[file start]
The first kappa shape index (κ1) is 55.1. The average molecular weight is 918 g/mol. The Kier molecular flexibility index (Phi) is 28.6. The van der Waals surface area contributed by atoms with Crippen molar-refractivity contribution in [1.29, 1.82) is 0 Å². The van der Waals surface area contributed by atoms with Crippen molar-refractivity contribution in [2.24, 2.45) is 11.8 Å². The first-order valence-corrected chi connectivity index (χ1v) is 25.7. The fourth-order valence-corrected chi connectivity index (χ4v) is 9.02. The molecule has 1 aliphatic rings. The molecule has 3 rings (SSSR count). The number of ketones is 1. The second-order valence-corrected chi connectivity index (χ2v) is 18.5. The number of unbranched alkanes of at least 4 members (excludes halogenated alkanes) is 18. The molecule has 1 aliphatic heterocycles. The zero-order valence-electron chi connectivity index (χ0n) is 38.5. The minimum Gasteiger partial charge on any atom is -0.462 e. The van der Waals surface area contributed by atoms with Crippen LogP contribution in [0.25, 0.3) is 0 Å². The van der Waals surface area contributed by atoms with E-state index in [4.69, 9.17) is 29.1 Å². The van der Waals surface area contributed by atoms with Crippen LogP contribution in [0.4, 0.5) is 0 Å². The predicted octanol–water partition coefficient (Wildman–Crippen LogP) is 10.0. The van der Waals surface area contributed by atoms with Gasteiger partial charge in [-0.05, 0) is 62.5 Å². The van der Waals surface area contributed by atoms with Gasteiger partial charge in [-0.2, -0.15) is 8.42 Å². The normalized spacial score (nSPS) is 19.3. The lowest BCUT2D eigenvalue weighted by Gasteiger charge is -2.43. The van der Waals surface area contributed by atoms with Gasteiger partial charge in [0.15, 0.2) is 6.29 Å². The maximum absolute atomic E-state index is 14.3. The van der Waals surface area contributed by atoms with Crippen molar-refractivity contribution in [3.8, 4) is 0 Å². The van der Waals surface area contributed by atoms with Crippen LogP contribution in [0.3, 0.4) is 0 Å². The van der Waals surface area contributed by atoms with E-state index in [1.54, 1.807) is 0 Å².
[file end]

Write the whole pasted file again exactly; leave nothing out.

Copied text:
The first kappa shape index (κ1) is 55.1. The average molecular weight is 918 g/mol. The Kier molecular flexibility index (Phi) is 28.6. The van der Waals surface area contributed by atoms with Crippen molar-refractivity contribution in [1.29, 1.82) is 0 Å². The van der Waals surface area contributed by atoms with Crippen molar-refractivity contribution in [2.24, 2.45) is 11.8 Å². The first-order valence-corrected chi connectivity index (χ1v) is 25.7. The fourth-order valence-corrected chi connectivity index (χ4v) is 9.02. The molecule has 1 aliphatic rings. The molecule has 3 rings (SSSR count). The number of ketones is 1. The second-order valence-corrected chi connectivity index (χ2v) is 18.5. The number of unbranched alkanes of at least 4 members (excludes halogenated alkanes) is 18. The molecule has 1 aliphatic heterocycles. The zero-order valence-electron chi connectivity index (χ0n) is 38.5. The minimum Gasteiger partial charge on any atom is -0.462 e. The van der Waals surface area contributed by atoms with Crippen LogP contribution in [0.25, 0.3) is 0 Å². The van der Waals surface area contributed by atoms with E-state index in [4.69, 9.17) is 29.1 Å². The van der Waals surface area contributed by atoms with Crippen LogP contribution in [0.4, 0.5) is 0 Å². The predicted octanol–water partition coefficient (Wildman–Crippen LogP) is 10.0. The van der Waals surface area contributed by atoms with Gasteiger partial charge in [-0.05, 0) is 62.5 Å². The van der Waals surface area contributed by atoms with Gasteiger partial charge in [-0.2, -0.15) is 8.42 Å². The normalized spacial score (nSPS) is 19.3. The lowest BCUT2D eigenvalue weighted by Gasteiger charge is -2.43. The van der Waals surface area contributed by atoms with Gasteiger partial charge in [0.15, 0.2) is 6.29 Å². The maximum absolute atomic E-state index is 14.3. The van der Waals surface area contributed by atoms with Crippen molar-refractivity contribution in [3.8, 4) is 0 Å². The van der Waals surface area contributed by atoms with Crippen LogP contribution in [0.3, 0.4) is 0 Å². The van der Waals surface area contributed by atoms with E-state index in [1.54, 1.807) is 0 Å².